First time squash-growers become anxious when they see the first squash flowers drop off without leaving a sign of a baby squash behind, but there's usually no cause for concern. Those first squash flowers are males, and their only purpose is to pollinate the female flowers. A week after the male flowers appear, you will begin to see the first females.
If the female flowers also drop off without producing squash, it wasn't pollinated. Squash depend on bees for pollination, so if you don't have bees, you won't have squash. Try pollinating them by hand. You can do this with a q-tip or soft brush, or you can simply pick a male flower, remove the petals, and whirl it around inside the female flowers.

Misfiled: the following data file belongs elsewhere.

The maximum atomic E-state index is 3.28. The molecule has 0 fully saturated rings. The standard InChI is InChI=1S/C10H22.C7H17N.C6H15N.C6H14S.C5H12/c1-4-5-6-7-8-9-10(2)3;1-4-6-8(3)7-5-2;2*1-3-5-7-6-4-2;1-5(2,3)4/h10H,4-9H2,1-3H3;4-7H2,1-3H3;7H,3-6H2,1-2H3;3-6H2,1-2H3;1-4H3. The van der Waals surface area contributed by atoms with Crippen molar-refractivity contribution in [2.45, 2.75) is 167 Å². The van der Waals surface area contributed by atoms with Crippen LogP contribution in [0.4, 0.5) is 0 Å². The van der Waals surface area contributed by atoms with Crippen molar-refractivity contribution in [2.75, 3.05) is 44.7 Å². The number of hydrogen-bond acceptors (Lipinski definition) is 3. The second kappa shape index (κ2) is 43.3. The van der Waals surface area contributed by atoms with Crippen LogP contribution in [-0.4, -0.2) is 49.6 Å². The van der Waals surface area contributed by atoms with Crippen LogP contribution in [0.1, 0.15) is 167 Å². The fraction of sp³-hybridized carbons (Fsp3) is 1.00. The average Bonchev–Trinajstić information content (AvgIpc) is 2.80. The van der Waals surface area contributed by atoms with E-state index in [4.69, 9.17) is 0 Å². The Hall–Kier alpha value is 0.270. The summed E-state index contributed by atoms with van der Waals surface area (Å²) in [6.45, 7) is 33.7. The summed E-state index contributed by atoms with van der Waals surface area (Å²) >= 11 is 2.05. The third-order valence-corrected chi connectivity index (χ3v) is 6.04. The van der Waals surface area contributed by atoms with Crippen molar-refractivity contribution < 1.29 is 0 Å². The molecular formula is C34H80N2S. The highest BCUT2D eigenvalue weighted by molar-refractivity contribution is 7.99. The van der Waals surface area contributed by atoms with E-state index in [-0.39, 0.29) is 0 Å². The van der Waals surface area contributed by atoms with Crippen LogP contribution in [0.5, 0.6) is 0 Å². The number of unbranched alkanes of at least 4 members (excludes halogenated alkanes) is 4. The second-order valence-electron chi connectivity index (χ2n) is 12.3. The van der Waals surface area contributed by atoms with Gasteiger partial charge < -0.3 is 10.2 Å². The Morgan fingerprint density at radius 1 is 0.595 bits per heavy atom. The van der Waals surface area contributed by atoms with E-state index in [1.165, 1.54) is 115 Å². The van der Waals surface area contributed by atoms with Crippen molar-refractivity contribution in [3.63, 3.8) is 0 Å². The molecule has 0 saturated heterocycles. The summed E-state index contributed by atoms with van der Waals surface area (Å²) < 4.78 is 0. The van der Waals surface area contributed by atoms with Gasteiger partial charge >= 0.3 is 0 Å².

It's easy to identify the male and female blossoms. Males have a single stamen in the center. Females have a large swelling (the ovary) just beneath the blossom and a four-part pistil in the center.